If you could create a “dream festival” for the city of Vancouver, what would you do?
Would you bring together some of the city's institutions such as the
Vancouver Maritime Museum, it's most famous sites and locations such as
Granville Island and Kitsilano Beach, set up some concerts at Plaza of
Nations, beat in some dragon boat and kayak races, stir in some UBC
Opera with Vancouver Opera musicians for the H.M.S. Pinafore, sprinkle
with Vancouver historical figures and wrap it up with a multicultural
There is great potential and learning pains for this new “signature
festival” for the City of Vancouver. Sea Vancouver is a large
festival with a diverse and wonderful
scope. I am simply amazed at what is happening. And I have
only been on the Maritime Point site for Thursday and Friday, carving
away at my little dragon boat head, as part of Eric Neighbor's Carving
Quintet. We have a tent facing the entrance to False Creek.
Eric Neighbor is carving a sea siren, and a contemporary dragon head
that was fitted to a dragon boat in front of our tent today.
Michael Dangeli is carving a First Nations canoe prow piece based on a
bear with a special head. Mari is carving a Chinese phoenix, also
well known in Japanese mythology.
If the question is: What is Vancouver? Then our little carving tent of
4 booths certainly represents Vancouver's cultural diversity, and it's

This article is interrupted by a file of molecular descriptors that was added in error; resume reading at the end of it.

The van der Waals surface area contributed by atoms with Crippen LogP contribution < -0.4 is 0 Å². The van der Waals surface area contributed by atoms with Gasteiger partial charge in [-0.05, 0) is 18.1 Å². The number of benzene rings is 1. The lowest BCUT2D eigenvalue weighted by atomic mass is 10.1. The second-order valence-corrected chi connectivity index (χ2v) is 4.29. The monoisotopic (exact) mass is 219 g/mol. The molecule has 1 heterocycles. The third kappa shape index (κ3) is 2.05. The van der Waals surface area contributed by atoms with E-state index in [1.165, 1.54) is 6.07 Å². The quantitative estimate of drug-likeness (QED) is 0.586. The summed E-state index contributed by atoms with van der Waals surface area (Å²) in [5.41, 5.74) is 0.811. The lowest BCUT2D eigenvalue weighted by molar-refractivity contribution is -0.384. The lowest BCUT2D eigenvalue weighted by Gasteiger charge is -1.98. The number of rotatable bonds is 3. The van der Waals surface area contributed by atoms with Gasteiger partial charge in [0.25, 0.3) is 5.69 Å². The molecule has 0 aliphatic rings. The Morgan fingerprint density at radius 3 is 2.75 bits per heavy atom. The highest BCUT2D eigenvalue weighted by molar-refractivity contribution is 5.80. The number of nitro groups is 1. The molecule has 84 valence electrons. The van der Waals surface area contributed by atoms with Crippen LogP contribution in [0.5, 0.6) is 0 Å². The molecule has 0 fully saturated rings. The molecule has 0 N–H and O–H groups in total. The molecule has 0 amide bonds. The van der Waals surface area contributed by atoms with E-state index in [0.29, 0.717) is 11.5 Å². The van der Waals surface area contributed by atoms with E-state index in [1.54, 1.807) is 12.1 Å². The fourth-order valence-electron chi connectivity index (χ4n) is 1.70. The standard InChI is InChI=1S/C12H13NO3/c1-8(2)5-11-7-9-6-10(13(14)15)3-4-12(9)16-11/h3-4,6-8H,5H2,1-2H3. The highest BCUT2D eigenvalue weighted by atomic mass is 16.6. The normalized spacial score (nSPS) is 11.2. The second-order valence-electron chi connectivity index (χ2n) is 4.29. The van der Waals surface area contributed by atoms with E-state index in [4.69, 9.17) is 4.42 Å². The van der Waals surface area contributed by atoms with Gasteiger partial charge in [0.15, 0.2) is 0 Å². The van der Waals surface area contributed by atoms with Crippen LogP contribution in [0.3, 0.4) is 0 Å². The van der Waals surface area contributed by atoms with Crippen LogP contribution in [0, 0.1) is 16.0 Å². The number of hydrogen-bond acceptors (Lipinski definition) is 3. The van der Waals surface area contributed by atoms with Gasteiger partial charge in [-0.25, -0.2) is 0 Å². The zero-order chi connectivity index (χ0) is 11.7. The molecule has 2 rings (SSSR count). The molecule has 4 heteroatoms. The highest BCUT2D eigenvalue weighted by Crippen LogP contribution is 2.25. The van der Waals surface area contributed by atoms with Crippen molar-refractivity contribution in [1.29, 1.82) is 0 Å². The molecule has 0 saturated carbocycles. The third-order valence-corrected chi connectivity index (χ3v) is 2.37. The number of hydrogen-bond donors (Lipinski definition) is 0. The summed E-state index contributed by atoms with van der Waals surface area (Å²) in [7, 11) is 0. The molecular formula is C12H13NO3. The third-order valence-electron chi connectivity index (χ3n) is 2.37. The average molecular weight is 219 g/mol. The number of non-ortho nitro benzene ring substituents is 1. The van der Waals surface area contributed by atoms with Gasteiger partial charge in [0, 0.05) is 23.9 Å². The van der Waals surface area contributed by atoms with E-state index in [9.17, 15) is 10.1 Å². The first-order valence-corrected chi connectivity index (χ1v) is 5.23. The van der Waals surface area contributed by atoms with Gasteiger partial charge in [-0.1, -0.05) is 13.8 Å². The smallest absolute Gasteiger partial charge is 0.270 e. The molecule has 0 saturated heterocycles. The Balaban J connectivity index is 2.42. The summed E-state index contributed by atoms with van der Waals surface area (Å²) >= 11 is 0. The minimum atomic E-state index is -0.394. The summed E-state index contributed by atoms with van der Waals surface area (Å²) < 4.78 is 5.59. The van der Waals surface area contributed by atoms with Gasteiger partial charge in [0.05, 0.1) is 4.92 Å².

relationship with the sea, and the earth.
Bob “Rabbie” Brinson and myself (Todd Wong) are carving contemporary
dragon boat head and tail, based on our Scottish-Chinese-Canadian logo
for our Gung Haggis Fat Choy dragon boat team. I explain that we
are carving a blending of the Loch Ness Monster and a Chinese Dragon,
as we access the cultures of BC's “two solitudes” – the Scots and the
Chinese. Two cultures that both immigrated to BC and helped
settle it in their own ways – seemingly at odds with each other, but
intertwined throughout the building of the railway, the Janet Smith
murder, and so many other things throughout BC history. And now
today inter-married into so many families.
We are on site from 11am to 7pm from July 7th Thursday to July 10th,
Sunday. Maritime Point is one of the locations where people line
up to take a ferry to go visit “Tall Ship Island” where in the middle
of English Bay are moored barges with historic sailing vessels tied
up. I saw the Sailing Parade take place on Thursday when the
boats lined up in Burrard Inlet, came under the Lion's Gate Bridge and
sailed out around Stanley Park. Very cool.
At Maritime Point. We are the visual arts display. There
are many people coming by watching what we are doing, asking questions
about dragon boats, First Nations traditions, wood carving, etc.
Inevitably we get into conversations about what defines cultures.
Today, amongst ourselves, we talked about the use and definitions of
First Nations words, after Bob and myself were listening to CBC Radio
One. While we thought that it was very positive, Mike Dangeli and
his fiance, both First Nations, argued the opposite. Out of
respect, I will not use the word in question – but there are many words
from First Nations culture that have been integrated and
misappropriated into Canadian English language.
Eric and Bob were interviewed this morning by both Global TV and CBC
Radio. They had to be on site by 6am – people came by the tent
and said they heard them on radio, and it was a good interview.
Hopefully more people will be interested in what we are doing as
carvers of wood, and expressing culture through artistic expression.